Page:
10 Fishy SpongeBob SquarePants Fan Theories

Nickelodeon
Nickelodeon

SpongeBob Squarepants is a cartoon for children. But the way some fans talk about it on social media, you’d assume it’s a gritty drama about drug addiction, war, and nuclear annihilation. People have grafted a ton of dark themes onto SpongeBob, Patrick, and all their equally cheery underwater pals, suggesting their sunny dispositions are masking some serious trauma. Here are 10 of the bleakest, weirdest, and most hilarious fan theories about the show—some of which have made their way back to SpongeBob himself.

1. Bikini Bottom is the result of nuclear testing.

One of the most popular SpongeBob SquarePants theories claims that Bikini Bottom is located directly underneath Bikini Atoll, the Marshall Islands atoll where the U.S. government conducted 23 nuclear tests during the Cold War. That means SpongeBob and his friends are aquatic mutations whose bodies and minds have been warped by the nuclear waste above. The Bikini Atoll theory would also explain why everyone in this modern underwater community sends letters, and dresses like a dad from the 1950s.

2. The main characters represent the seven deadly sins.

Sloth, pride, greed, gluttony, lust, envy, and wrath. They’re the seven deadly sins, but they’re also—according to some Nickelodeon viewersSpongeBob's seven main characters. Patrick spends most of his day snoring under a rock, so he’s sloth. Mr. Krabs’s obsession with money makes him a clear candidate for greed, while cranky Squidward is a neat stand-in for wrath. Plankton’s sole mission in life is to steal the Krabby Patty recipe and with it, Mr. Krabs’s success for himself—which is pretty envious. That leaves gluttony for Gary, pride for Sandy, and lust for overly-friendly SpongeBob.

3. Squidward is SpongeBob’s guardian.

While SpongeBob loves spending time with his neighbor, Squidward tolerates him at best. So why doesn’t Squidward move—or quit his job working alongside SpongeBob at the Krusty Krab? According to a Reddit theory, SpongeBob’s secretly rich parents hired Squidward to watch over SpongeBob, whom they suspect has ADHD. Though they worried about how their son would fare on his own, they wanted him to have an independent life, so they bought SpongeBob a nice house—how else could he afford it on a fry cook’s salary?—and gave Squidward a loan to help him move next door. Squidward has served as a sort of guardian ever since, and SpongeBob’s parents purchased a deceptively modest home for themselves nearby so they could spend more money on travel.

4. It’s all about global warming.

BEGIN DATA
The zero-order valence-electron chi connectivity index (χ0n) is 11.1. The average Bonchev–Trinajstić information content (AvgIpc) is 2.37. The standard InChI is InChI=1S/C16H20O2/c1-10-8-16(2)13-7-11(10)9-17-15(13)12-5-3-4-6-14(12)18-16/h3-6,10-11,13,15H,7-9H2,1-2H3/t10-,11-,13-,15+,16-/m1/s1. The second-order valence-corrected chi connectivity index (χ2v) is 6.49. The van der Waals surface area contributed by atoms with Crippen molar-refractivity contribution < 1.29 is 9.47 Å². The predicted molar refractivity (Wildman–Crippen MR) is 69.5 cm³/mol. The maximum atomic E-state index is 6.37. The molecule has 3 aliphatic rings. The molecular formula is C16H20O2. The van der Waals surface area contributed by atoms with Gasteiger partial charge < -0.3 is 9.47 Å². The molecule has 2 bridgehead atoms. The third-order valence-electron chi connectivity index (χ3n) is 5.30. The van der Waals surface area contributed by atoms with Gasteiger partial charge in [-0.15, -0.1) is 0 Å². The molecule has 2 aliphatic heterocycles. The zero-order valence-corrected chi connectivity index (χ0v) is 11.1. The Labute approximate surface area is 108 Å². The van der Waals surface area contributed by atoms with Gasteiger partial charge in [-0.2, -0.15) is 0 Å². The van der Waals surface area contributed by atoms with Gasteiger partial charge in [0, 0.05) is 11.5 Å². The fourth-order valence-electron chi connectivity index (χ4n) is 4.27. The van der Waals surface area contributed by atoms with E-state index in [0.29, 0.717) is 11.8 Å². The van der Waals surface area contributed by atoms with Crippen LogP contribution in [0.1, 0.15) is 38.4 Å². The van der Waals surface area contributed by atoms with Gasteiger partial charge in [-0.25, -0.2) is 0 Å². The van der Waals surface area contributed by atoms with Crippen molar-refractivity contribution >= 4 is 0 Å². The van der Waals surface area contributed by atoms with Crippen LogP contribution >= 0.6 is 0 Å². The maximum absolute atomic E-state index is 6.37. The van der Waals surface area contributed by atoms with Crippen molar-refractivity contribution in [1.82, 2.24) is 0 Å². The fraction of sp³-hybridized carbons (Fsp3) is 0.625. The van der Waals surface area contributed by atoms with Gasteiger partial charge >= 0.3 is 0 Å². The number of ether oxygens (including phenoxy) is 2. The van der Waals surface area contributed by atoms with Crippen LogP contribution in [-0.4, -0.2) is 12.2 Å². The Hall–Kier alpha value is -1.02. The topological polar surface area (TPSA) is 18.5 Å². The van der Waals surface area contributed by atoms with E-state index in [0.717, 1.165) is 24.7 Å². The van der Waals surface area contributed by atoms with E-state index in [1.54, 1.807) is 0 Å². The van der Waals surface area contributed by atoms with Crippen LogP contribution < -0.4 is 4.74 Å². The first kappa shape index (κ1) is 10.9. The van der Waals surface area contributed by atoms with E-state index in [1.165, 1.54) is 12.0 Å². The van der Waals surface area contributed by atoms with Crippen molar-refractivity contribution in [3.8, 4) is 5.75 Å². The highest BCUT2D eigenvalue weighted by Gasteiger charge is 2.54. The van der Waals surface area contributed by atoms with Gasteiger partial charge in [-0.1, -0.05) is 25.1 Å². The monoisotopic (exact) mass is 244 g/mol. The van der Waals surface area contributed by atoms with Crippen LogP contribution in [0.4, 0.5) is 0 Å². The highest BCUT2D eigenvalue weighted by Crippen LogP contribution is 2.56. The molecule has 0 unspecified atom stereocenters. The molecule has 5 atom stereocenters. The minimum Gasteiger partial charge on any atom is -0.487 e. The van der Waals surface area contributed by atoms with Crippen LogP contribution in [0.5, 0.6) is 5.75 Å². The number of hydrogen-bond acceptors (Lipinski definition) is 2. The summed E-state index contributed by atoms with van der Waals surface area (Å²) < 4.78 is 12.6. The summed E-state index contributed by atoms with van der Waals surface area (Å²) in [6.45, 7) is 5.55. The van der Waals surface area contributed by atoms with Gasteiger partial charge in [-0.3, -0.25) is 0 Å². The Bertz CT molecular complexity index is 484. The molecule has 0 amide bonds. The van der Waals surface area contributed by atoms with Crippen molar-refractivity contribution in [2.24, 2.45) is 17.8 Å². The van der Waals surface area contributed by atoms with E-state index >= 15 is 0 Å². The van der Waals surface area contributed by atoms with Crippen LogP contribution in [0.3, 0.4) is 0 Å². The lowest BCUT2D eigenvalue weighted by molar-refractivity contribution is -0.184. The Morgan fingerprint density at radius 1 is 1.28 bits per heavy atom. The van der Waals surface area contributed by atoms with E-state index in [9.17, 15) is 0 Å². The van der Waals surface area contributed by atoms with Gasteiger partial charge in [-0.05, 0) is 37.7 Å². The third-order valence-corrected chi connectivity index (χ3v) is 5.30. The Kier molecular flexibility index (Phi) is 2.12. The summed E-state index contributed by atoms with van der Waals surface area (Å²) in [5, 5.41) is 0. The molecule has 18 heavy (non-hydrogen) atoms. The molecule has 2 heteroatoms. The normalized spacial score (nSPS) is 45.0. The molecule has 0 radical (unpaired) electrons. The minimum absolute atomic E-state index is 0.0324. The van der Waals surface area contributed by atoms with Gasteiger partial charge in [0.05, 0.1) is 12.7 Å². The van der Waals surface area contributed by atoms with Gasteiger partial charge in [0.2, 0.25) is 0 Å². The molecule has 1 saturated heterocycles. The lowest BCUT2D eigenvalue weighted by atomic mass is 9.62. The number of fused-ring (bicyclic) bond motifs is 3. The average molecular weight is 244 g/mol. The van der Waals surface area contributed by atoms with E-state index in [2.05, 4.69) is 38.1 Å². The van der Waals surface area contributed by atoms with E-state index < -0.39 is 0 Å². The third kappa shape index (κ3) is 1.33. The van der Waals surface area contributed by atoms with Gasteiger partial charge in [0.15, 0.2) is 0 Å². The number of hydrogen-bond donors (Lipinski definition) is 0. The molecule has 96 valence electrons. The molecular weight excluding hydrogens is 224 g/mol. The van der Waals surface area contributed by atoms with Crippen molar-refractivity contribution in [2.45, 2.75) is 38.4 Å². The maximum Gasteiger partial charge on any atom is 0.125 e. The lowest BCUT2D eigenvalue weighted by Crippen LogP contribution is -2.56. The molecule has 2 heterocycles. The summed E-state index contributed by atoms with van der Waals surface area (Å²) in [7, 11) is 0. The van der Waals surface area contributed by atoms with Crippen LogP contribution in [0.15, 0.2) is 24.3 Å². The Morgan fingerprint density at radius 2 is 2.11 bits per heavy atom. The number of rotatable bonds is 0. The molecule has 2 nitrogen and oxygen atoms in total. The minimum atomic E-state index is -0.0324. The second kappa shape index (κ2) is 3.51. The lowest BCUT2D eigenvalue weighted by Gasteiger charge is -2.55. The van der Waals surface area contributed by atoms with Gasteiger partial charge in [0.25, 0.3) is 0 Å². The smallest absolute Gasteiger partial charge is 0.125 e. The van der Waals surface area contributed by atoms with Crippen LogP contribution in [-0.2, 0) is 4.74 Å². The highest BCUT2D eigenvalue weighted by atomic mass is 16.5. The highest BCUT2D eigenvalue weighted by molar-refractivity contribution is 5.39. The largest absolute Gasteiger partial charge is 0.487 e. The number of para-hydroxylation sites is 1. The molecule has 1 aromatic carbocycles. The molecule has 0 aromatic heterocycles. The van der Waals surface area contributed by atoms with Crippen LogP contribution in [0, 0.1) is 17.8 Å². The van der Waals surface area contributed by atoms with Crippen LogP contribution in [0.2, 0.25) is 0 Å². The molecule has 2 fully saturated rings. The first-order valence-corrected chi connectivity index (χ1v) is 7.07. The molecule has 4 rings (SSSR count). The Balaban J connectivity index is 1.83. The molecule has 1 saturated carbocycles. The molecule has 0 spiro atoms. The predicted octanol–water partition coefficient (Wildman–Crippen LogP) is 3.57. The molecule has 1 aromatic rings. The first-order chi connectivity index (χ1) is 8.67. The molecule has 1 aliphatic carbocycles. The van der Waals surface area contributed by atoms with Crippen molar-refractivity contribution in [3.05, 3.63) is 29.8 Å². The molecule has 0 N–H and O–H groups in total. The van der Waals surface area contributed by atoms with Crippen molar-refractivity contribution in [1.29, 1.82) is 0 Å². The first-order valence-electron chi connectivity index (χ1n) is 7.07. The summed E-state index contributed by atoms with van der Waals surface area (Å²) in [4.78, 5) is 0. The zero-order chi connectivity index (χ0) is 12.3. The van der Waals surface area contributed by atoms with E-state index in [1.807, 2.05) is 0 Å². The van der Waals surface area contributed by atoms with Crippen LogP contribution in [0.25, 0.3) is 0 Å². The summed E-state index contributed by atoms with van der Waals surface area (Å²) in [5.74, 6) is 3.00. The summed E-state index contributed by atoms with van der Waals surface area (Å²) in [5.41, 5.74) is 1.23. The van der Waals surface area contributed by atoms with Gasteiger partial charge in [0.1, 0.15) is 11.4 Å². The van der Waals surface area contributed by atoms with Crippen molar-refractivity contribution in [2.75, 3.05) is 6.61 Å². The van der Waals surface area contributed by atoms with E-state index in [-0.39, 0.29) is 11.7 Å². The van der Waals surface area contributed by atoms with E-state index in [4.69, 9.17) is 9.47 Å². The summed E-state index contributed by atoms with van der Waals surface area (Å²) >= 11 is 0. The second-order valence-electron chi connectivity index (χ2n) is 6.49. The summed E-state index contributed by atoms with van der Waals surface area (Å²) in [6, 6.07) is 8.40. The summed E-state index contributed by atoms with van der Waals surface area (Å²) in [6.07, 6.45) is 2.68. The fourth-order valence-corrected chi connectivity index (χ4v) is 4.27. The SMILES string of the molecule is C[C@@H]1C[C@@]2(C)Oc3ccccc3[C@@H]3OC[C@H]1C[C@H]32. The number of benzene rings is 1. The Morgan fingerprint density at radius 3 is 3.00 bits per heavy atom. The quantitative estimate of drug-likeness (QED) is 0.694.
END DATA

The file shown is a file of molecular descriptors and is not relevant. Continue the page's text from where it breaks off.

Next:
You probably assume SpongeBob SquarePants, who lives in a pineapple under the sea, is a sea sponge, right? Wrong! For this metaphor to work, he needs to be a kitchen sponge, representing human waste and pollution. Mr. Krabs, as SpongeBob’s employer, stands in for the large corporations that cause pollution, while Patrick, as SpongeBob’s best friend, is western civilization, i.e. lazy and the main cause of the world's pollution. Squidward is the liberalism that calls for action against climate change, but because no one shares his interests, he’s constantly ignored.

5. Krabby Patties are made from crabs.

What is it that makes Krabby Patties so delicious? It all comes down to a secret ingredient that only Mr. Krabs knows, and there might be a sinister reason why he’s keeping it under lock and key. Many Redditors believe Mr. Krabs is a cannibal who makes his burgers with crab meat. He has killed and served up all his crab friends for the business, which is why he’s seemingly the only crab in town, and some even speculate that the long-absent Mrs. Krabs was a victim of his scheme.

6. The patties are actually vegan.

But what if Mr. Krabs only serves burgers that taste like crab? One counterargument claims that he engineered a convincing imitation crab meat, and that is the true key to his success. Crustacean customers get all the great seafood taste, without the soul-sucking guilt of eating their best friends. It’s why they prefer the Krusty Krab to the rival Chum Bucket, which serves actual “chum”—non-imitation fish parts.

7. The main characters are each addicted to a different drug.

SpongeBob’s quirks can be explained by personality, or hallucinogens. This theory posits that at least five SpongeBob SquarePants characters are addicted to a specific drug. SpongeBob takes shrooms, since he has a hyperactive imagination and the capacity for both joy (i.e. a good trip) and panic (i.e. a bad trip). Patrick prefers weed, as evidenced by his slow speech, carefree attitude, and frequent bouts of the munchies. Squidward’s moodiness and poor job performance could be attributed to heroin abuse, while Mr. Krabs’ and Mrs. Puff’s ill tempers and paranoia might be signs of a cocaine problem.

8. SpongeBob is a veteran suffering from PTSD.

Some fans have picked up on strange similarities between SpongeBob SquarePants and military veterans. He wears the same thing every day, wakes up at the same time (with a horn!), and addresses his boss with vaguely militaristic terms, like “yes, sir!” If SpongeBob is a veteran struggling with PTSD, he might have some weird verbal tics—and seek stability in a full-time fry cook gig and quiet neighborhood.

9. The show is a metaphor for pre-WWII Germany.

Like so many discussions on the internet, this theory begins with Hitler. The logic goes that Squidward—a failed artist and kind of a jerk, with a squid superiority complex—represents Adolf Hitler. He wants to get rid of SpongeBob, who embodies the Jewish people. Patrick stands for German ignorance; he lives alongside SpongeBob and Squidward but seems totally oblivious to their toxic dynamic. Sandy Cheeks is America, trying to free the Jews (SpongeBob) from Hitler’s (Squidward’s) tyranny. Finally, Mr. Krabs represents the rest of Europe, which looks down on Hitler and Germany for its role in WWI.